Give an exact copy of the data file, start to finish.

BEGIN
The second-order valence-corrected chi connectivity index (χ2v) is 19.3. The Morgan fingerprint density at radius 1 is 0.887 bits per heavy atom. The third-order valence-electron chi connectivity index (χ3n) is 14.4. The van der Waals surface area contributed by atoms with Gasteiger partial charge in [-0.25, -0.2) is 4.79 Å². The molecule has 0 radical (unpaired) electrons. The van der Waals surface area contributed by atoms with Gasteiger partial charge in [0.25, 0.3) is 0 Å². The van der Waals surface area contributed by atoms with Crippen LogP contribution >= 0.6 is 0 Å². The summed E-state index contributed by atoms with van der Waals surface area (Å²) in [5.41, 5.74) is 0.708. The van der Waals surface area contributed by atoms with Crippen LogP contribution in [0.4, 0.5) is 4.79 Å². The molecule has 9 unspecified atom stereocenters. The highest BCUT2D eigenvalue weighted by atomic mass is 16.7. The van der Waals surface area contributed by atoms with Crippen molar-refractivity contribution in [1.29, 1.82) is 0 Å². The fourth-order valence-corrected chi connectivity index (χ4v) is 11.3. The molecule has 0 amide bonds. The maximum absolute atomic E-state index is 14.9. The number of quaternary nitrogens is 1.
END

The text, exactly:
The second-order valence-corrected chi connectivity index (χ2v) is 19.3. The Morgan fingerprint density at radius 1 is 0.887 bits per heavy atom. The third-order valence-electron chi connectivity index (χ3n) is 14.4. The van der Waals surface area contributed by atoms with Gasteiger partial charge in [-0.25, -0.2) is 4.79 Å². The molecule has 0 radical (unpaired) electrons. The van der Waals surface area contributed by atoms with Gasteiger partial charge in [0.25, 0.3) is 0 Å². The van der Waals surface area contributed by atoms with Crippen LogP contribution >= 0.6 is 0 Å². The summed E-state index contributed by atoms with van der Waals surface area (Å²) in [5.41, 5.74) is 0.708. The van der Waals surface area contributed by atoms with Crippen LogP contribution in [0.4, 0.5) is 4.79 Å². The molecule has 9 unspecified atom stereocenters. The highest BCUT2D eigenvalue weighted by atomic mass is 16.7. The van der Waals surface area contributed by atoms with Crippen molar-refractivity contribution in [1.29, 1.82) is 0 Å². The fourth-order valence-corrected chi connectivity index (χ4v) is 11.3. The molecule has 0 amide bonds. The maximum absolute atomic E-state index is 14.9. The number of quaternary nitrogens is 1.